The federal judge in the NRA’s bankruptcy case said on Monday he was “shooting” to deliver a ruling early next week.
“I’ve found the matters that are being concluded today to be awfully hard,” Judge Harlin Hale said after closing arguments finished. “I said the other day that this one is right at the top of my list on importance of things that I will decide over my judicial career.”
Judge Hale’s will determine what the country’s largest and most influential gun group will look like moving forward or, perhaps, if it will continue to exist at all.
Hale could allow current NRA leadership to continue through bankruptcy and protect the group from potential dissolution in New York Attorney General Letitia James’s state case against it. He could appoint a Chapter 11 trustee to displace current leadership. He could appoint an examiner to deliver an independent audit of the group. Or he could dismiss the case outright and allow James to continue her state case undisturbed.
The United States Trustee, which represents the Department of Justice in federal bankruptcy cases, made a surprise declaration that the bankruptcy should be dismissed or, alternatively, current leadership should be investigated and removed.
“This evidentiary record clearly and convincingly establishes that Executive Vice President Wayne LaPierre has failed to provide the proper oversight,” said Lisa Lambert, a lawyer in the United States Trustee’s Dallas office.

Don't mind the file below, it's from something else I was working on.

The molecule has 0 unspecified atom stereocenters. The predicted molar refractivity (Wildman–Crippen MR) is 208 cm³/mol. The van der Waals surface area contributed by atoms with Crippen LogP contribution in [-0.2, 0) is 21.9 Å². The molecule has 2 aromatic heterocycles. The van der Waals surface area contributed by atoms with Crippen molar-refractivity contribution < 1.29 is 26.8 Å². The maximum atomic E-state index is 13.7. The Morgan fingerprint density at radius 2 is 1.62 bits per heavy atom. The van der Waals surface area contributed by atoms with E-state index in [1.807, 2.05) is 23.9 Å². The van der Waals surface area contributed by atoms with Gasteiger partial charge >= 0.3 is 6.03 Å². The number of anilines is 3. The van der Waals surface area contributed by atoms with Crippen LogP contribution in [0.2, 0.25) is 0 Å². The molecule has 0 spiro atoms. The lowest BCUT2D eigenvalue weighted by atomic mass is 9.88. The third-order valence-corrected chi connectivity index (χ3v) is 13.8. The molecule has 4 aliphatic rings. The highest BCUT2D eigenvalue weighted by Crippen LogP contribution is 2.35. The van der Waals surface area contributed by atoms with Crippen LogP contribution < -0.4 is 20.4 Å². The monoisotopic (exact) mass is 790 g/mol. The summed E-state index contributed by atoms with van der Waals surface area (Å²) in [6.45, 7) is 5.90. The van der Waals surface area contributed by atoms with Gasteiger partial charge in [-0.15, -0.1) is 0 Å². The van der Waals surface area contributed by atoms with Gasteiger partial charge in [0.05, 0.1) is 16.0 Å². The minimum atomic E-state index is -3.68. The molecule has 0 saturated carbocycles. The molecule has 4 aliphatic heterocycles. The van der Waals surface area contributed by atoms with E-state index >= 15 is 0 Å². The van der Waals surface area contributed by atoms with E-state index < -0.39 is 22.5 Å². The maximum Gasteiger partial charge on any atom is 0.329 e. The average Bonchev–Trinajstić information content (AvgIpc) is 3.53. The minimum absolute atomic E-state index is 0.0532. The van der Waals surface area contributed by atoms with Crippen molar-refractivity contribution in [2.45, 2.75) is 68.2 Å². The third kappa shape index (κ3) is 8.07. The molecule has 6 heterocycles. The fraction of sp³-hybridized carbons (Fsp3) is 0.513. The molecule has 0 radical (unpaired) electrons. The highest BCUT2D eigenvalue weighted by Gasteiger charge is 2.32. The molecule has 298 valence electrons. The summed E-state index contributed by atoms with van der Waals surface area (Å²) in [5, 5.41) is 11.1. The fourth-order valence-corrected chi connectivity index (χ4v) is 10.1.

Greg Garman, who represented the NRA, bemoaned the U.S. Trustee waiting until closing arguments to take a definitive position and disputed its claims. He admitted there was wrongdoing by NRA officials, including former CFO Woody Phillips but said the group had self-corrected. He said LaPierre is not corrupt, and his leadership is needed for the group to prosper.
“There is no evidence, clear and convincing or otherwise, of fraud, dishonesty, or gross mismanagement,” he said. “The uncontroverted testimony is that Mr. LaPierre is forward-facing and that he is a prolific fundraiser, the likes of which are difficult to replace.”
Lambert said the NRA’s filing was made in bad faith and shouldn’t go forward. She said NRA leadership created a shell company to file bankruptcy in Texas and hid the plan from the rest of the NRA until the case was already filed.
“The consequences of the NRA’s actions are its own,” she said. “A filing by a solvent entity to avoid litigation in its relatively early stages with created venue, no clear board disclosure, no clear officer disclosure, is cause to dismiss. But if the court does not dismiss the Chapter 11 trustee or an examiner is an appropriate remedy.”
Garman said there is “no basis” to appoint a trustee or dismiss the case. He said, outside of the four dissenting members, the board was unified behind LaPierre and confident in his leadership.
“Their leader is Wayne LaPierre, and they will ensure that he does, as he has, the right thing for the National Rifle Association,” he said.